It’s starting to warm up a bit and your home is coming out of its winter hibernation. Winter plays havoc on houses, and spring should be a time to toss on some shorts and take a walk around your house to get that spring chore list in order. Here are few additional areas to pay attention to:

Decks

It’s starting to warm up a bit and your home is coming out of its winter hibernation. Winter plays havoc on houses, and spring should be a time to toss on some shorts and take a walk around your house to get that spring chore list in order. Here are few additional areas to pay attention to:

Decks

Wood decks can take a real beating during the winter. Make a slow and thorough examination of deck boards, railings, posts, stairs and other structural members. Look for loose fasteners, cracks, dry rot, or other damage. Tighten or replace the bolts that hold the railings in place to ensure a sturdy railing system. Remove loose nails from decking boards — hammering them back in won’t do any good — and replace them with weather-resistant decking screws that are made for that purpose. Use a screw that’s longer than the original nail.

Sprinklers

Permanent, in-ground sprinklers are great, as long as they’re properly adjusted. Run each set of sprinklers through a cycle, and watch how and where the water is hitting. Adjust or replace any sprinklers that are hitting your siding, washing out loose soil areas, spraying over foundation vents, or in any other way wetting areas on and around your house that shouldn’t be getting wet.

Fans and air conditioners

Spring is a great time to check all of your exhaust fans, cooling fans and air conditioners. Check dampers for smooth operation. Remove interior fan covers, and wash in mild soapy water. Clean dust and debris from inside the fan unit using a shop vacuum — do not operate the fan with the cover removed.

Check the roof or wall caps where the fan ducts terminate to make sure they are undamaged and well sealed. Check the dryer vent hose and cap for damage or loose connections, and clean out lint buildup. Check outdoor central-air-conditioning units for damage or debris buildup. Clean and check window or wall air conditioners, especially the filters.

Vent blocks and outdoor faucets

As soon as you’re comfortable that the danger of winter freezing is over, remove foundation vent blocks or open vent covers to allow air circulation in the crawlspace. While removing the vent covers, check the grade level around the foundation vents. Winter weather can move soil and create buildups or grade problems that will allow ground water to drain through the vents into the crawlspace, so re-grade as necessary. Remove outdoor faucet covers. Turn on the water supply to outdoor faucets if it’s been shut off. …CONTINUED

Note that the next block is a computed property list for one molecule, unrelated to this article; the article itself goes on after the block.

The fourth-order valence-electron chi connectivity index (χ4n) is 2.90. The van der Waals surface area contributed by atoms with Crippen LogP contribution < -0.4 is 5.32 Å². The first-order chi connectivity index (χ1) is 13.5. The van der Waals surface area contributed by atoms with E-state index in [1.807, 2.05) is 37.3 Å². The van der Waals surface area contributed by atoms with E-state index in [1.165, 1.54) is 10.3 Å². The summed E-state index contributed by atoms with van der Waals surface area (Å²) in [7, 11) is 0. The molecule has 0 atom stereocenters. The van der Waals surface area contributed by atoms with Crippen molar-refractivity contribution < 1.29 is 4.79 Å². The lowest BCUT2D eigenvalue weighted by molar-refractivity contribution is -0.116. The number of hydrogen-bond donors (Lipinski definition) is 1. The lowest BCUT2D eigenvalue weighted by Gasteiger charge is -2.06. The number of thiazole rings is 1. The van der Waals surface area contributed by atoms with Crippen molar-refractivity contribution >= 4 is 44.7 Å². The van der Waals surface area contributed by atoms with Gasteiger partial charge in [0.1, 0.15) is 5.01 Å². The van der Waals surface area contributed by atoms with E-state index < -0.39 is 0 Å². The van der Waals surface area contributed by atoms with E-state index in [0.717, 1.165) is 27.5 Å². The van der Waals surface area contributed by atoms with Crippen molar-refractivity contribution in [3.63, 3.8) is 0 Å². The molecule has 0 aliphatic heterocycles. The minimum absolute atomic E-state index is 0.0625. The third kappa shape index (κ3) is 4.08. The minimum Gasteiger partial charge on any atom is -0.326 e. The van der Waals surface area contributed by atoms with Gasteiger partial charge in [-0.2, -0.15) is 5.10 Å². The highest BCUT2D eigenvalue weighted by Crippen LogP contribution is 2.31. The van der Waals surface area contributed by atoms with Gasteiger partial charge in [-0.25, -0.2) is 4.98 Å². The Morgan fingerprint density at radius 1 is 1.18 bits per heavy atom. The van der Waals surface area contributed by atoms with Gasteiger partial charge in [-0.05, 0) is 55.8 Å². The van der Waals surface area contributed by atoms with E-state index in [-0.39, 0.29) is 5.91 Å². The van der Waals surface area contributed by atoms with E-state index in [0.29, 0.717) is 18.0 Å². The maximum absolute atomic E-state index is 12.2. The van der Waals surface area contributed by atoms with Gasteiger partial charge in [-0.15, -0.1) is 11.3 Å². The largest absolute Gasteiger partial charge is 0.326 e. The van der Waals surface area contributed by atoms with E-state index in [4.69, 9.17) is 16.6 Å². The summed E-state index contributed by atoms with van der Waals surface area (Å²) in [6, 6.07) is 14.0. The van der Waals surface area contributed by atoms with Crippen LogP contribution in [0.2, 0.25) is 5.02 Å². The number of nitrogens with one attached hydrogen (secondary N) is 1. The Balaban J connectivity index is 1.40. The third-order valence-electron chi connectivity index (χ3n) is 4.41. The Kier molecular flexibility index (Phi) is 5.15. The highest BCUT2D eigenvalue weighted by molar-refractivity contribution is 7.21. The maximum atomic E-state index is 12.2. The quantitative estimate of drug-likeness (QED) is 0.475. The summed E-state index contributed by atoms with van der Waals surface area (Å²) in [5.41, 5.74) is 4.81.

Fences and gates

Fence posts are especially susceptible to ground water saturation, and will loosen up and tilt if the soil around them gets soaked too deeply. Check fence posts in various areas by wiggling them to see how solidly embedded they are. If any are loose, wait until the surrounding soil has dried out from winter’s rains, then excavate around the bottom of the posts and pour additional concrete to stabilize them.

House numbers

Can someone find your house easily, especially in the dark? Spring is a great time to check that your house numbers are clearly visible from the street, that they are painted a contrasting color from whatever surface they are mounted on, that they are somehow hit by exterior lighting at night, and that they are not obscured by overgrown foliage.

Smoke detectors

As always when it’s time to change the clocks, you want to check your smoke detectors. Replace the batteries, clean the covers, and test the detector’s operation before it’s too late. If you have gas-fired appliances in the house, including a water heater, now is also a great time to consider adding a carbon monoxide detector. Carbon monoxide detectors are inexpensive and easy to install, and are available at most home centers and other retailers of electrical parts and supplies.

Remodeling and repair questions? E-mail Paul at paulbianchina@inman.com.

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